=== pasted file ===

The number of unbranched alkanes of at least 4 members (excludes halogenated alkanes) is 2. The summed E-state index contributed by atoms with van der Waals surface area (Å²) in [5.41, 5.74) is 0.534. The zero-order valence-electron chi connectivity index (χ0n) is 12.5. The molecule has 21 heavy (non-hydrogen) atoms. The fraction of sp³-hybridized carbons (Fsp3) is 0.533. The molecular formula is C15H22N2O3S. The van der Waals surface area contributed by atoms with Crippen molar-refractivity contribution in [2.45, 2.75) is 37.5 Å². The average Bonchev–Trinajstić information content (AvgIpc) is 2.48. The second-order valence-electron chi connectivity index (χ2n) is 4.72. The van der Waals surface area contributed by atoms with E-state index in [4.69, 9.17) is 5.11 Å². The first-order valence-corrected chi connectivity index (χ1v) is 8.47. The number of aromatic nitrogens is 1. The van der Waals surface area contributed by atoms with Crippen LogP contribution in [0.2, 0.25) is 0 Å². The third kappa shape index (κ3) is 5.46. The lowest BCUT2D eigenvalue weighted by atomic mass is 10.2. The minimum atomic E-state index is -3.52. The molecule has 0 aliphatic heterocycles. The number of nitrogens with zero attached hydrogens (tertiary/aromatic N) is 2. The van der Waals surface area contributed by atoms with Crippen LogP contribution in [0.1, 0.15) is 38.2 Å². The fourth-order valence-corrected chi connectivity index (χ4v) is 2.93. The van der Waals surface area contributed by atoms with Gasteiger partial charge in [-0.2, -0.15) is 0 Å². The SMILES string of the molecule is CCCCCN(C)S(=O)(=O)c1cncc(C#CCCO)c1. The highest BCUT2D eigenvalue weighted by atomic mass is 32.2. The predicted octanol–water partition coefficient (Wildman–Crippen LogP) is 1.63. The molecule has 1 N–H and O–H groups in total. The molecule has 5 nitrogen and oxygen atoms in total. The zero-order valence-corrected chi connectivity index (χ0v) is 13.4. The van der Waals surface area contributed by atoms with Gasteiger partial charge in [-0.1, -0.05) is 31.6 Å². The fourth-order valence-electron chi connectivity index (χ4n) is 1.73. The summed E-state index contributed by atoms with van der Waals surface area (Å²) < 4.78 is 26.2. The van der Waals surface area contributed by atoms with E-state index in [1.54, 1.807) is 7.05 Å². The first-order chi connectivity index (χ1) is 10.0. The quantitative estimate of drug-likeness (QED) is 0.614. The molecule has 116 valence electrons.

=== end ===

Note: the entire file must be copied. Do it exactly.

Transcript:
The number of unbranched alkanes of at least 4 members (excludes halogenated alkanes) is 2. The summed E-state index contributed by atoms with van der Waals surface area (Å²) in [5.41, 5.74) is 0.534. The zero-order valence-electron chi connectivity index (χ0n) is 12.5. The molecule has 21 heavy (non-hydrogen) atoms. The fraction of sp³-hybridized carbons (Fsp3) is 0.533. The molecular formula is C15H22N2O3S. The van der Waals surface area contributed by atoms with Crippen molar-refractivity contribution in [2.45, 2.75) is 37.5 Å². The average Bonchev–Trinajstić information content (AvgIpc) is 2.48. The second-order valence-electron chi connectivity index (χ2n) is 4.72. The van der Waals surface area contributed by atoms with E-state index in [4.69, 9.17) is 5.11 Å². The first-order valence-corrected chi connectivity index (χ1v) is 8.47. The number of aromatic nitrogens is 1. The van der Waals surface area contributed by atoms with Crippen LogP contribution in [0.2, 0.25) is 0 Å². The third kappa shape index (κ3) is 5.46. The lowest BCUT2D eigenvalue weighted by atomic mass is 10.2. The minimum atomic E-state index is -3.52. The molecule has 0 aliphatic heterocycles. The number of nitrogens with zero attached hydrogens (tertiary/aromatic N) is 2. The van der Waals surface area contributed by atoms with Crippen LogP contribution in [0.1, 0.15) is 38.2 Å². The fourth-order valence-corrected chi connectivity index (χ4v) is 2.93. The van der Waals surface area contributed by atoms with Gasteiger partial charge in [-0.2, -0.15) is 0 Å². The SMILES string of the molecule is CCCCCN(C)S(=O)(=O)c1cncc(C#CCCO)c1. The highest BCUT2D eigenvalue weighted by atomic mass is 32.2. The predicted octanol–water partition coefficient (Wildman–Crippen LogP) is 1.63. The molecule has 1 N–H and O–H groups in total. The molecule has 5 nitrogen and oxygen atoms in total. The zero-order valence-corrected chi connectivity index (χ0v) is 13.4. The van der Waals surface area contributed by atoms with Gasteiger partial charge in [-0.1, -0.05) is 31.6 Å². The fourth-order valence-electron chi connectivity index (χ4n) is 1.73. The summed E-state index contributed by atoms with van der Waals surface area (Å²) < 4.78 is 26.2. The van der Waals surface area contributed by atoms with E-state index in [1.54, 1.807) is 7.05 Å². The first-order chi connectivity index (χ1) is 10.0. The quantitative estimate of drug-likeness (QED) is 0.614. The molecule has 116 valence electrons.